I hope you are keeping safe and that you have yet another chance to read my blog post. I am penning down my thoughts on a Saturday afternoon, after the press briefing through the Cabinet Secretary for Health, Hon. Mutahi Kagwe. I listened to him, I watched his body language and expression, and I could tell it is no longer business as usual.
Kenya has now recorded 142 COVID-19 positive cases and four fatalities as of 5th April, 2020. The number is rising fast! It is daunting; it’s scary and terrifying! By 10th of March, Kenya had no incidents to report, and we felt quite safe. Everything else sounded like a farfetched story. But now, reality has hit home, hard and fast, and the Government of Kenya is not taking any chances. None at all. CS Kagwe did not mince his words. It is either you listened or listened.
“If you are waiting to hear of someone who is positive or dead as a result of COVID-19, when you hear of death, it could be your own death, and of course you won’t hear about it,” remarked CS Kagwe.
If this statement doesn’t make any sense to you now, nothing else will!
COVID-19 has continued to affect the world in an unprecedented way. We are in a war fighting an unseen enemy. We now have 1,192,028 positive cases with over 65,000 deaths globally. Countries across the world are grappling with how to deal with this pandemic while slowing down new infections in order to flatten the curve.
How fast life changes. Seven months ago, we packed our belongings, ready for a one-year sojourn in search for higher education in the United Kingdom. A rare opportunity that we were all excited about. Today, we are here watching the daily happenings in astonishment. Anxiety, tension and uncertainty has engulfed our lives. There is nothing as scary as finding yourself in a foreign country at such a time.
So now I am in Cardiff, a city within the UK. The UK is in Europe. In short, I am at the epicentre of this virus.
Just like many of you who have found yourselves away from home amid all this, my first reaction was to start planning my return home. We are worried and shaken. Chevening Secretariat has already given the go-ahead to anyone who wants to go home. We are free to pack our belongings and leave the UK. But, at what expense? How do we get ourselves home?
Two weeks ago, the Government of Kenya announced additional measures.
1) All international flights were declared suspended starting Wednesday March 25th except cargo flights, whose crew will be quarantined upon arrival. Those who will enter the country as from Wednesday 25th will have to undergo *mandatory* quarantine in government-designated facilities or in hotels of their choice at their own expense.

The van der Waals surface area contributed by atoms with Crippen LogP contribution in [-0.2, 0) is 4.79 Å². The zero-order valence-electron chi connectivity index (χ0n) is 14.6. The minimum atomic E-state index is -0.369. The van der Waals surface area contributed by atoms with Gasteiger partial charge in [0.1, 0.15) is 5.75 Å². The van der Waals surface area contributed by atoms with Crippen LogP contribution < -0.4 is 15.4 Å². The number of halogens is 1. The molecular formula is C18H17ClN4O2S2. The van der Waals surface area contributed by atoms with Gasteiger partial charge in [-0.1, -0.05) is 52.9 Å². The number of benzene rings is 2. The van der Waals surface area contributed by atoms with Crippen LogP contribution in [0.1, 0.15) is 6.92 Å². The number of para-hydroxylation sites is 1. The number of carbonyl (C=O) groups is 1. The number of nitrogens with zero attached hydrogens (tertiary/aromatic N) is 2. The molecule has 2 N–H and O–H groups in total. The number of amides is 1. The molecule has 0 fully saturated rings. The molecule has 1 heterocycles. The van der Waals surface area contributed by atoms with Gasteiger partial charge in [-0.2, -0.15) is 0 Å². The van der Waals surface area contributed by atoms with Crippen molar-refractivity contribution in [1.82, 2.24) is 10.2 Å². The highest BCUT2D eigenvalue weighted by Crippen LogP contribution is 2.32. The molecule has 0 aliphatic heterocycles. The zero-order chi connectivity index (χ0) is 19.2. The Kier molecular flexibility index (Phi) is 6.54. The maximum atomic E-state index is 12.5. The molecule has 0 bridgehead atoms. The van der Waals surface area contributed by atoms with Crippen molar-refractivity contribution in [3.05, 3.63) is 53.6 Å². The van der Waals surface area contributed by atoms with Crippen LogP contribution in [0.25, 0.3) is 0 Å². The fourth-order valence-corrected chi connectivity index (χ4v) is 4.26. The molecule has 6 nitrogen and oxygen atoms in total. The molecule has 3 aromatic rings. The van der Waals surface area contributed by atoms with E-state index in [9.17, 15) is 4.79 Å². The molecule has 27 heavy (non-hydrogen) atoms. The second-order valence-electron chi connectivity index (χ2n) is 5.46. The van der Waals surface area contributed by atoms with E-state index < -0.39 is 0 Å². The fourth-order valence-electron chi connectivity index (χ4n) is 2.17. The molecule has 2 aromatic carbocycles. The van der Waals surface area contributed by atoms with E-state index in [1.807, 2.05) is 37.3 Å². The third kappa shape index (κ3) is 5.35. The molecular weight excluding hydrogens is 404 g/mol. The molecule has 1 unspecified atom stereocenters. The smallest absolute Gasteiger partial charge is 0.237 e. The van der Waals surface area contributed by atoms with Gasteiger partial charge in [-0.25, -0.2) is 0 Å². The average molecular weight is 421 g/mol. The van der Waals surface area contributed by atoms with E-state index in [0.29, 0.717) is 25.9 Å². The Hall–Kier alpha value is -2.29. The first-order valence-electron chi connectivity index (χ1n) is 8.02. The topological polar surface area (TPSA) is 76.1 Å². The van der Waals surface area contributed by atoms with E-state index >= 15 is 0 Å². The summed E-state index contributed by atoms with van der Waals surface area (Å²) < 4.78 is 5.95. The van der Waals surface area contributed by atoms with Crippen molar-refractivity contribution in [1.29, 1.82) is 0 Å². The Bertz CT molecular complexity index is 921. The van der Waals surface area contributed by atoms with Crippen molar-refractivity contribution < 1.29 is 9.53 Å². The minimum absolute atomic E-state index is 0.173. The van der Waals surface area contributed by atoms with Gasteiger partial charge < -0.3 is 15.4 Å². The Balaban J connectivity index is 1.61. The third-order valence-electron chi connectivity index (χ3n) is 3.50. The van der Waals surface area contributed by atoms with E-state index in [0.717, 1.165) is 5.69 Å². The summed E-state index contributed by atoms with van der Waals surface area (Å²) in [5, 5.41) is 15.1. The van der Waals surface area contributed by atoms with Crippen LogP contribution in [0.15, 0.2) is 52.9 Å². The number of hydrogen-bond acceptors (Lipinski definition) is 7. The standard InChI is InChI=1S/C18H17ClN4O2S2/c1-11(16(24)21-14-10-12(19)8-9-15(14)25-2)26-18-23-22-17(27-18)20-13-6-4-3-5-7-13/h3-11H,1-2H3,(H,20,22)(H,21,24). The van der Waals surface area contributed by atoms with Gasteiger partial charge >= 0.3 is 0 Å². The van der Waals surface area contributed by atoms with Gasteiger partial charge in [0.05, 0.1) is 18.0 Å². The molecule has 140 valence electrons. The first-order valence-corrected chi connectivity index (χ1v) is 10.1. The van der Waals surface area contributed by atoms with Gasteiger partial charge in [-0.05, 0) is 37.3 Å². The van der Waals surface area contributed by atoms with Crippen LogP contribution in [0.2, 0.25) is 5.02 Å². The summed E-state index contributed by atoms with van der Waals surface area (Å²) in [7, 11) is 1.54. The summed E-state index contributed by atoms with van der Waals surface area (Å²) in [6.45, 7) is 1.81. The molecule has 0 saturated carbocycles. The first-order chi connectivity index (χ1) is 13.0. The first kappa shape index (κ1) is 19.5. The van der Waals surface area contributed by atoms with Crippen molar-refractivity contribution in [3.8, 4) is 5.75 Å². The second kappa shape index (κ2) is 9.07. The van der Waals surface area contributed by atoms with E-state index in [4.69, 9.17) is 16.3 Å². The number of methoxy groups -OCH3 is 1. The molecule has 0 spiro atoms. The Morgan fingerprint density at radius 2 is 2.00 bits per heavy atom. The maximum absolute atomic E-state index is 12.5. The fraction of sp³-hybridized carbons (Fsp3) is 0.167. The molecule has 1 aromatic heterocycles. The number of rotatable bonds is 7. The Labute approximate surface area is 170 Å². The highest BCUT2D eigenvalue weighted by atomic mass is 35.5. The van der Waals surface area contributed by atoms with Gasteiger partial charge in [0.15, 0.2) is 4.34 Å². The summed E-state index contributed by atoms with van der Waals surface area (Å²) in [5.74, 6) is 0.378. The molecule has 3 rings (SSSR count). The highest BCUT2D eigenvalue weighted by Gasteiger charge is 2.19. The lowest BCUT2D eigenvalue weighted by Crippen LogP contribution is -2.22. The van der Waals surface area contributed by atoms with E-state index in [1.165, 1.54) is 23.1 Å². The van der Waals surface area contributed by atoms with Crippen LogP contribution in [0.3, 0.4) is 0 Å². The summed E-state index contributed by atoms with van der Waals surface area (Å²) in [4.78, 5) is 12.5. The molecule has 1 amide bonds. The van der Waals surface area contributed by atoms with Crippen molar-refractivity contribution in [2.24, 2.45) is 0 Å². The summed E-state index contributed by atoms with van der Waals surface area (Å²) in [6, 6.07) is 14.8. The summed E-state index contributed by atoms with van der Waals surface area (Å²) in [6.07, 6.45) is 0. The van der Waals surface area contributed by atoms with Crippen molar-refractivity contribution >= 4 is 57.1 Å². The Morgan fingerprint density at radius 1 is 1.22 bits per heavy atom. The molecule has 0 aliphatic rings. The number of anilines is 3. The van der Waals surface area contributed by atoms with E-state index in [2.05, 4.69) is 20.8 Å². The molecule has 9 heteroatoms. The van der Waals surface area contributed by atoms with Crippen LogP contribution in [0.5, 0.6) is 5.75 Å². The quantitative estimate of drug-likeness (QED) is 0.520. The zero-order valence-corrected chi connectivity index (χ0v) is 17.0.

2) Kenyans and foreigners not observing self-quarantine will be forcibly quarantined for 28 days and after that, arrested and charged.
I understand that going back home at this point is not a decision that is being taken lightly from all quarters. In a conversation with my family and friends, many of them are convinced that my return at this juncture will be reckless of me and I will be risking everyone who will be in contact with me upon my arrival. I understand your fears. I do. But, in all honesty, I kind of feel a little discriminated upon. It’s frightening to see a calamity manifest itself when you are alone in a foreign country, 7,000 KM plus away or about 10 hours of flight duration. Well, I have housemates with me, so I am not badly off, but I would have really wanted to be home, close to my family at this point.
“We have consulted far and wide. Your coming back home at this time will put us all in a risky situation. Stay where you are, we will be checking on you. If you have food, a place to sleep and you have internet, just stay there. Should you come home, we will inform the Government to quarantine you. We are sure you do not want that, neither do we want that. We know you too well, you cannot self-isolate. So please, for humanity sake, stay there,” posted one of my family members who has now designated himself to be the family spokesperson as far as my quest to go back home is concerned.
I hid to your counsel. I am here to stay. As a student, I have classes to attend, albeit virtually. I have dissertation to finalize, and yes, now I have a new timetable with group discussions taking place virtually. However, I must admit, it is a struggle staying focused when I have to work from my room with my bed constantly beckoning me. It is hard, SO hard. I miss going to the library and hugging my friends. I miss our coffee moments at Greggs and chatting after classes. I miss going to the malls. I wonder if there are new pairs of shoes in the market.
Now I find myself always worried about my family members. I am worried about what the future looks like. I bet we all are. We must do everything to stay alive. We all must take personal responsibility. We must adhere to the personal hygiene directives as required. Maintaining social distancing at home, in public transport and in shopping malls. We must observe self-quarantine rules and regulations, we must check on our family members, friends and even that annoying neighbour, spread some love and be kind to each other.
Let us applaud our unseen heroes, especially those working on the frontlines in the face of this pandemic. If we all do our bit, collectively we can stop the spread of the virus and subsequently #FlattenTheCurve then #WeWillSurvive and #WeWillGetBy.
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